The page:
They fell, curses in high German and broad American laughter trailing them like a kite's string. Max Hitler's silver-smooth platform followed closely above them, falling only as fast as it pleased. Slamming an elbow to Slade's gut, Max broke free of the bigger man's grasp and pulled a gun. Slade slapped it away like a child's toy.
"I don't think I've ever seen a Nazi driven through a sidewalk before," Slade shouted over the wind.
"Nor have I seen an American pig turned into sausage, Scheissehund!" Depressing a button on an electronic gauntlet, Max rotated in midair until he was falling straight up and down, right next to Slade. "But from here, I'll have an uberview!"
The platform slid under Max's jack-booted feet, slowing him gradually until he was cackling far above our beleaguered hero. The ground was a vast sheet of death marked with speeding cars, bewildered people and uncaring buildings. Slade squinted and growled, the always-hidden barbarian creeping through.
"I can do this." He grinned at the challenge he'd faced before.
Falling to his death? Old hat.
Working through the faint annoyance, past the anger, Slade calmly looked at the silver watch on his wrist. It was still ticking. How did it know when to shunt through space? Was there a button or command? Slade took the watch off and checked its backing, and felt a wave of heat through his insides.
Sticking the watch back on, he cast aside thoughts of that feeling and peered for a way to slow his fall. The ground was fast-approaching, and time was wearing thin. From off to his right, Slade saw large movement and raised his hands as a streetcar...flew past him.
"Where am I?"
With that last thought, Slade fell the remaining hundred feet, not into the concrete, but a vortex of energy and perception beyond normal human thought.
* * *
He awoke in a sheen of sweat, laying on his office floor and the ruins of the table.
A two-inch thick piece of ironwood, and he'd broken it under his fall?
Pushing through the grogginess, he stripped off the watch and lurched across the room to a small glass dome on a oil-sheened plate of gold. He stuck the watch inside, replaced the glass and flipped a switch, locking the containment jar.
"Mack needs to hear about this."
* * *
Whirling electrified coils, smoking beakers, the tangy smell of burned air and growling, locked boxes - these greeted Rick Slade as he entered the labyrinthine laboratories of Professor Mack Andersen. Slade paid them no mind, as he'd investigated most in this lab in his previous visits - and helped procure some of the more...unique materials.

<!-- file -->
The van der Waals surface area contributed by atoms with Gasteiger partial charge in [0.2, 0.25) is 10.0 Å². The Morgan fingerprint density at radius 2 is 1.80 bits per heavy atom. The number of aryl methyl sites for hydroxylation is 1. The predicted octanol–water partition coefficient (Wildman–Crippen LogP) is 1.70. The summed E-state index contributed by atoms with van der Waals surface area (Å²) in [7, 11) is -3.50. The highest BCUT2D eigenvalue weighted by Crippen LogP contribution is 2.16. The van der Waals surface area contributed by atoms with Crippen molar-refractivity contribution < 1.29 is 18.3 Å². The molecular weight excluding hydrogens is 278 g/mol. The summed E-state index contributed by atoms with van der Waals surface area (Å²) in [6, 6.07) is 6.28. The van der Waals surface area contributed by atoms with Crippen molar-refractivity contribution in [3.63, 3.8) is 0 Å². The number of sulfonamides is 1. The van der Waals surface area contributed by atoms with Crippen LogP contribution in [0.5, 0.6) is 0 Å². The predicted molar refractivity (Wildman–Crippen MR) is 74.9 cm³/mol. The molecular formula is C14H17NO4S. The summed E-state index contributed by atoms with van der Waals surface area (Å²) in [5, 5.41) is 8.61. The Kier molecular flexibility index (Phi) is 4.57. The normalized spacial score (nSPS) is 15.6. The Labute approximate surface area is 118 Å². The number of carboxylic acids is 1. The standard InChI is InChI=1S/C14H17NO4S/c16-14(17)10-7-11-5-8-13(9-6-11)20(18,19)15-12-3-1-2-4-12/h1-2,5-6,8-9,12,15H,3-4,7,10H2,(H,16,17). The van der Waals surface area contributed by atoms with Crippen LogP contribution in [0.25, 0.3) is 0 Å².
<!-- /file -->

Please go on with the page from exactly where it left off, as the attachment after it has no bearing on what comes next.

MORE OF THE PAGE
"No earthquakes localized to churches, flying death commandos or dark continent beasts lurking in the shadows," exclaimed the bespectacled professor under a cap of blond-grey hair, "and yet...and yet...."
The two colleagues shook hands and laughed. It had been nearly two years since Ooranla Turu and the lost elements.
"I did run into our old friend Max Hitler, and he was hovering." Slade set the glass container on Mack's table. "But that's for later, over a red beer. Tell me what this is."
"A man's watch, slightly worn." Laughing at his own joke, Andersen took off his regular glasses and replaced them with a pair of magnifying specs. He made to remove the lid, but Slade's hand shot out and gripped his wrist.
"I don't think you want to do that."
While Professor Andersen examined the watch as thoroughly as he could through a half-inch of glass, Slade walked around the main room of the lab, noting the new items and concoctions on the shelves that stretched floor to ceiling along all the walls. Broad wooden tables, criss-crossed with the scars of science and progress, held objects not seen outside of hidden jungle civilizations, ancient kingdoms, the holds of long-sunken ships and a few items some museums still thought stolen.
"Rick, you'd better come over here." Mack waved for Slade and pointed at the watch. "Where did you say you got this?"
"I didn't, but if it matters, off a man's severed forearm."
"How I wish to hear that story, but it's irrelevant. No deep expedition to a lost kingdom or a mad scientist's charnel house in the depths of the Black Forest? Perhaps another jaunt to South America-"
Slade turned cold. "No, none of it. And I haven't been to South America since...." He sighed. "Just go on."
"It's not from around here, Rick, you know that. Was the arm just laying around?"
Shaking his head, Slade said, "No, it fell from a building. Right here in Chicago. I ran to the roof, checked every room, but there was no body to match it."
Mack rubbed his chin and replaced his normal glasses. "Probably a malfunction of the chronal trigger...this is serious, Rick. Deadly serious."
"Why? Sure it can jump a man across the world, but-"
"No, Rick-" Mack grabbed his shoulders and looked dead even into his oldest friend's weathered face "-it can jump a man through time, and God help us if the wrong man had access to this-"
And with a deafening BOOM!, the world outside exploded.
* * *
To be continued next week, in Part 3 of a 5 part Rick Slade serial adventure!
(c) 2007, E. M. Held, all rights reserved